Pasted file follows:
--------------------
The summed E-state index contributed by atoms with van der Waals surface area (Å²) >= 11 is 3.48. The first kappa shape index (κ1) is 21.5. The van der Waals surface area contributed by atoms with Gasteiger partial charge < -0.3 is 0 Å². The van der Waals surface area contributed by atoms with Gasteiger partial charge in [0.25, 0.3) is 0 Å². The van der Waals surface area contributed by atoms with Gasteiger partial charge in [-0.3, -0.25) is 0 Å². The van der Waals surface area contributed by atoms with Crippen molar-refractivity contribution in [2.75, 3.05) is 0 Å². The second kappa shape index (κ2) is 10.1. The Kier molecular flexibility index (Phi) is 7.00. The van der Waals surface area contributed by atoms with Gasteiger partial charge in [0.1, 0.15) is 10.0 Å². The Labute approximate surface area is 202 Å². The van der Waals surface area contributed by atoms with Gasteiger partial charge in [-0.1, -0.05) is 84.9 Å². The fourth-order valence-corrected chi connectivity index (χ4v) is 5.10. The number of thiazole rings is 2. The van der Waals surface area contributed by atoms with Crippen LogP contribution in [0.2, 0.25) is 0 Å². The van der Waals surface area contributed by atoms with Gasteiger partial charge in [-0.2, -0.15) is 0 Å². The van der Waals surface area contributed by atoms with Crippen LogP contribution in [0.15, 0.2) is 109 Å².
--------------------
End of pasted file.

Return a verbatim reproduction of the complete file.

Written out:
The summed E-state index contributed by atoms with van der Waals surface area (Å²) >= 11 is 3.48. The first kappa shape index (κ1) is 21.5. The van der Waals surface area contributed by atoms with Gasteiger partial charge < -0.3 is 0 Å². The van der Waals surface area contributed by atoms with Gasteiger partial charge in [0.25, 0.3) is 0 Å². The van der Waals surface area contributed by atoms with Gasteiger partial charge in [-0.3, -0.25) is 0 Å². The van der Waals surface area contributed by atoms with Crippen molar-refractivity contribution in [2.75, 3.05) is 0 Å². The second kappa shape index (κ2) is 10.1. The Kier molecular flexibility index (Phi) is 7.00. The van der Waals surface area contributed by atoms with Gasteiger partial charge in [0.1, 0.15) is 10.0 Å². The Labute approximate surface area is 202 Å². The van der Waals surface area contributed by atoms with Gasteiger partial charge in [-0.1, -0.05) is 84.9 Å². The fourth-order valence-corrected chi connectivity index (χ4v) is 5.10. The number of thiazole rings is 2. The van der Waals surface area contributed by atoms with Crippen LogP contribution in [0.2, 0.25) is 0 Å². The van der Waals surface area contributed by atoms with Gasteiger partial charge in [-0.2, -0.15) is 0 Å². The van der Waals surface area contributed by atoms with Crippen LogP contribution in [0.15, 0.2) is 109 Å².